Brand building through storytelling

My kingdom for a good night’s sleep

Back when I could sleep through anything, I waged a nightly campaign to stave off bedtime. Oh, the irony!

Once I dreamed of going to places of mystery and romance. The vineyards of Provence, the parapets of the Alhambra, the half-timbered London pub where Samuel Johnson used to drink his ale. Been there and done that (with detours to Costa Rican rainforests and the red rock canyons of Utah).

Now I dream of going somewhere more basic. I want to go to sleep and stay that way all night. There’s precious little dreaming in my life these days, and fatigue is making my head ache. I pine for sleep the way I pined, all through high school, for long straight hair and the attention of certain swaggering youths in leather jackets.

I get ready for bed like a traveller embarking on a month-long expedition. To call the place where I toss and turn a mere “bed” is to diminish its meticulously engineered comforts. We’re talking a “sleep system” here—a mattress certified by NASA and made from materials developed in space research, with a matching contoured pillow that supports my complaining neck and shoulders just so.

Like an astronaut preparing to blast into orbit, I follow a precise, unvarying routine that begins with a thermostat check (only 20 degrees will do) and progresses to the marshalling of necessary gear (heating pad, valerian capsules, aspirin bottle, hand-sewn eye bag filled with something fragrant and organic).

So begins the journey of frustration.

Last night I was in liftoff position at 9:43. My eyelids fluttered pleasantly; my limbs sank into NASA’s mattress. Victory!

Then came the heavy-footed shuffle to the bathroom, the sojourn on the couch with a book selected for its lulling absence of plot, the return to bed just as my husband fell into it and began, within minutes, to breathe like a man giving in to the deepest, most delicious of slumbers. Rigid with envy, I moved on to the sleep station of last resort, the murphy bed in my husband’s office. Valerian cocooned my body in a tantalizing haze of stillness that got nowhere close to my busy brain.

SleepingronaOh, the irony. As a child, I’d do anything to stave off bedtime, the nightly assault on my liberty. “Five more minutes!” I would plead. Now I miss those charmed nights when I could sleep through anything.

If you’re thinking menopause, think again. I’ve been hooked on hormones ever since they cured my nocturnal hot flashes more than a decade ago. This is a whole new species of wakefulness, a stealthy and powerful beast that keeps my mind on high alert. All night I cling to the day’s preoccupations, which have as much to do with my stage of life as hormonal mayhem did in my mid-40s.

It’s been less than three years since I left my old career, editing Chatelaine, for a new one as a full-time writer. I chose to make the switch, but I still haven’t answered all the questions that come with it. Projects used to land on my desk by the dozen, to be launched with the help of a can-do team. Now I create my own projects and take them forward alone, with a few anxious can’t-do moments along the way.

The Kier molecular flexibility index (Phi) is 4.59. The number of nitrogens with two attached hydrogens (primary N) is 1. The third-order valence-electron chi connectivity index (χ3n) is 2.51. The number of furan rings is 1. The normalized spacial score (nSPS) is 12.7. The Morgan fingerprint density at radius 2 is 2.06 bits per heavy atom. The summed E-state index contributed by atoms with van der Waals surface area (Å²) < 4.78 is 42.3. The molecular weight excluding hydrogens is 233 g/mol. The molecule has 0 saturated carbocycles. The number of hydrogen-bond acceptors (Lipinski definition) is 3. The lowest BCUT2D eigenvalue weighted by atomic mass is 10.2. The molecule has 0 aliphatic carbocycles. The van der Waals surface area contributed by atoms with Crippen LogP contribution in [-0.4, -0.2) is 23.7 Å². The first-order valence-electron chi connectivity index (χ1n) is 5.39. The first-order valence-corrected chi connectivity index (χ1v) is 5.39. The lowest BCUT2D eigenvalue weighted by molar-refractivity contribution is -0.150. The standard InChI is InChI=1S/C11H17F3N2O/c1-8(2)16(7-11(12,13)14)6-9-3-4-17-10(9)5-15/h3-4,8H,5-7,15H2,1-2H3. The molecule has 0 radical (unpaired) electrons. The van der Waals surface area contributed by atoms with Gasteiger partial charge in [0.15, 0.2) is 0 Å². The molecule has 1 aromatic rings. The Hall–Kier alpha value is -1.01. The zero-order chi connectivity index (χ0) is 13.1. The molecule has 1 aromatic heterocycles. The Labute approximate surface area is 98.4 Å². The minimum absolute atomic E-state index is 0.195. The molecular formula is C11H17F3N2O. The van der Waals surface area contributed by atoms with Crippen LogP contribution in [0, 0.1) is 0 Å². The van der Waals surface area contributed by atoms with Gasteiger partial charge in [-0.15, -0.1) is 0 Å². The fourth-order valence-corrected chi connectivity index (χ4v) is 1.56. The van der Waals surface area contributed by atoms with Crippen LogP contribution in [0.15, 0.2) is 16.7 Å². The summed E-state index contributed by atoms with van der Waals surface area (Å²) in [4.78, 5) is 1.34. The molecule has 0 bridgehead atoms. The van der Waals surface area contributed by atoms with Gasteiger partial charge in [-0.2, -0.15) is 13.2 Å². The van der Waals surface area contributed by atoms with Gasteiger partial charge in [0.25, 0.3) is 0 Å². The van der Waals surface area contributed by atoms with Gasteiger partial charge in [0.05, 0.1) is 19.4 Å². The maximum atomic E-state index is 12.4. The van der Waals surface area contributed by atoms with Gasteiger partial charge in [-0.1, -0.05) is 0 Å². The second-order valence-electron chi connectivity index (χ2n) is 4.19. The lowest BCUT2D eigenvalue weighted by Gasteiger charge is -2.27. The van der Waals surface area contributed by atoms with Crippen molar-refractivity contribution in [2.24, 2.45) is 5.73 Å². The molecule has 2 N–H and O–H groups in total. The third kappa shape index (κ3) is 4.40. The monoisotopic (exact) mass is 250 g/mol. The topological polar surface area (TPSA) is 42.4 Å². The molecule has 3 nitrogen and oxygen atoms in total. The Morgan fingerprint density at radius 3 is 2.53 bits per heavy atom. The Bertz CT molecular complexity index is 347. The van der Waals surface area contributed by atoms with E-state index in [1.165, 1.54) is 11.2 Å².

As a woman of a certain age, I live every day with uncertainty. It’s as if I’ve crossed a border, with no map or local currency, into a lush, hectic, inscrutable land where nothing ever happens as it did back home.

This is not the first border in my life as a woman. Last night at 4 a.m., in the Spartan murphy bed, I remembered a previous crossing. I was a restless teenager then, lying in my antique double bed in a white room with daisy-printed wallpaper. I had thrown the windows wide open to catch the sweet spring noises of peepers and new leaves tossed by the wind.

The night seemed to vibrate with a promise that might as well have come from my own heart, beating under my hand like a creature with a life of its own. I thought of the men I hadn’t yet loved, the words I hadn’t written, the beautiful unlikely places I hadn’t yet seen. I didn’t know if I could stand the ache of waiting for all this, but I still fell asleep and didn’t open my eyes until morning.

What I miss from those days is letting sleep take me, as the ocean takes sunken treasure. What I’ve recovered is the sense that anything could happen—or not. Today I’m lightheaded with exhaustion. Better take a nap, if I can.

I once grabbed some sleep while stretched out across four metal chairs in an airport departure lounge, with my backpack for a lumpy pillow. You’d think I could do as well in my own high-tech bed.

But my mind, unlike the airport, doesn’t have security staff to screen my head for jagged, sleep-disrupting thoughts. Confiscate them, I say. Drop them into your plastic trash can. Lock me up if I utter the dread word “insomnia.”

I want to make my flight to dreamland, I really do. But if the sleep gods won’t let me on, all is not lost. One thing about a busy brain: it churns out plenty of ideas. So I can just sit here, writing.

Posted by Rona

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